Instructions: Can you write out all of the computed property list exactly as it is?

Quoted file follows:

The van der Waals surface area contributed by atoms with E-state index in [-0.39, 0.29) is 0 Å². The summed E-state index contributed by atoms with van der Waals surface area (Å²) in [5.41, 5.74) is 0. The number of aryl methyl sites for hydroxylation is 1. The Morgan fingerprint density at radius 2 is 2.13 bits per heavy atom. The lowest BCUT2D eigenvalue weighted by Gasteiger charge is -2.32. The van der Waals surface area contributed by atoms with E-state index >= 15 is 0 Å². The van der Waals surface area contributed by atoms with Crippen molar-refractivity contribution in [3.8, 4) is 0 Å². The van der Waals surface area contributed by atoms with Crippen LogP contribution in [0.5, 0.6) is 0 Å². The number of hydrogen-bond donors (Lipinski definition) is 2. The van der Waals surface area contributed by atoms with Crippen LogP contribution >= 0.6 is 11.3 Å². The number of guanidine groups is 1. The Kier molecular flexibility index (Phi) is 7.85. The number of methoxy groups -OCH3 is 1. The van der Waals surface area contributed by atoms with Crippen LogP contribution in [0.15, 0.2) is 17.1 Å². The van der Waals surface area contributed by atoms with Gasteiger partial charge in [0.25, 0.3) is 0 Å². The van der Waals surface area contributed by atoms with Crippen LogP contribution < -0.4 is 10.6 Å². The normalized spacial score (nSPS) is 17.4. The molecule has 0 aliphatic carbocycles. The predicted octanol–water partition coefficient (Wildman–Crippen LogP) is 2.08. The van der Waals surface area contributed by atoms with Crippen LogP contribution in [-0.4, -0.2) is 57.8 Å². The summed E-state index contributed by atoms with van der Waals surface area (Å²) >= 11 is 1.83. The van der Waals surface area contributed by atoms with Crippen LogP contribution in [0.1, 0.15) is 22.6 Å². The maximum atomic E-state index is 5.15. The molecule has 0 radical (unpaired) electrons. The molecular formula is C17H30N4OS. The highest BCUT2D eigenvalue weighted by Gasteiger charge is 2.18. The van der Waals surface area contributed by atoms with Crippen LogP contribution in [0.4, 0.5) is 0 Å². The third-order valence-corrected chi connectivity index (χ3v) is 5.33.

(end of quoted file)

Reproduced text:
The van der Waals surface area contributed by atoms with E-state index in [-0.39, 0.29) is 0 Å². The summed E-state index contributed by atoms with van der Waals surface area (Å²) in [5.41, 5.74) is 0. The number of aryl methyl sites for hydroxylation is 1. The Morgan fingerprint density at radius 2 is 2.13 bits per heavy atom. The lowest BCUT2D eigenvalue weighted by Gasteiger charge is -2.32. The van der Waals surface area contributed by atoms with E-state index >= 15 is 0 Å². The van der Waals surface area contributed by atoms with Crippen molar-refractivity contribution in [3.8, 4) is 0 Å². The van der Waals surface area contributed by atoms with Crippen LogP contribution in [0.5, 0.6) is 0 Å². The number of hydrogen-bond donors (Lipinski definition) is 2. The van der Waals surface area contributed by atoms with Crippen LogP contribution >= 0.6 is 11.3 Å². The number of guanidine groups is 1. The Kier molecular flexibility index (Phi) is 7.85. The number of methoxy groups -OCH3 is 1. The van der Waals surface area contributed by atoms with Crippen LogP contribution in [0.15, 0.2) is 17.1 Å². The van der Waals surface area contributed by atoms with Gasteiger partial charge in [0.25, 0.3) is 0 Å². The van der Waals surface area contributed by atoms with Crippen LogP contribution < -0.4 is 10.6 Å². The normalized spacial score (nSPS) is 17.4. The molecule has 0 aliphatic carbocycles. The predicted octanol–water partition coefficient (Wildman–Crippen LogP) is 2.08. The van der Waals surface area contributed by atoms with Crippen LogP contribution in [-0.4, -0.2) is 57.8 Å². The summed E-state index contributed by atoms with van der Waals surface area (Å²) >= 11 is 1.83. The van der Waals surface area contributed by atoms with Crippen LogP contribution in [0.1, 0.15) is 22.6 Å². The maximum atomic E-state index is 5.15. The molecule has 0 radical (unpaired) electrons. The molecular formula is C17H30N4OS. The highest BCUT2D eigenvalue weighted by Gasteiger charge is 2.18. The van der Waals surface area contributed by atoms with Crippen LogP contribution in [0.4, 0.5) is 0 Å². The third-order valence-corrected chi connectivity index (χ3v) is 5.33.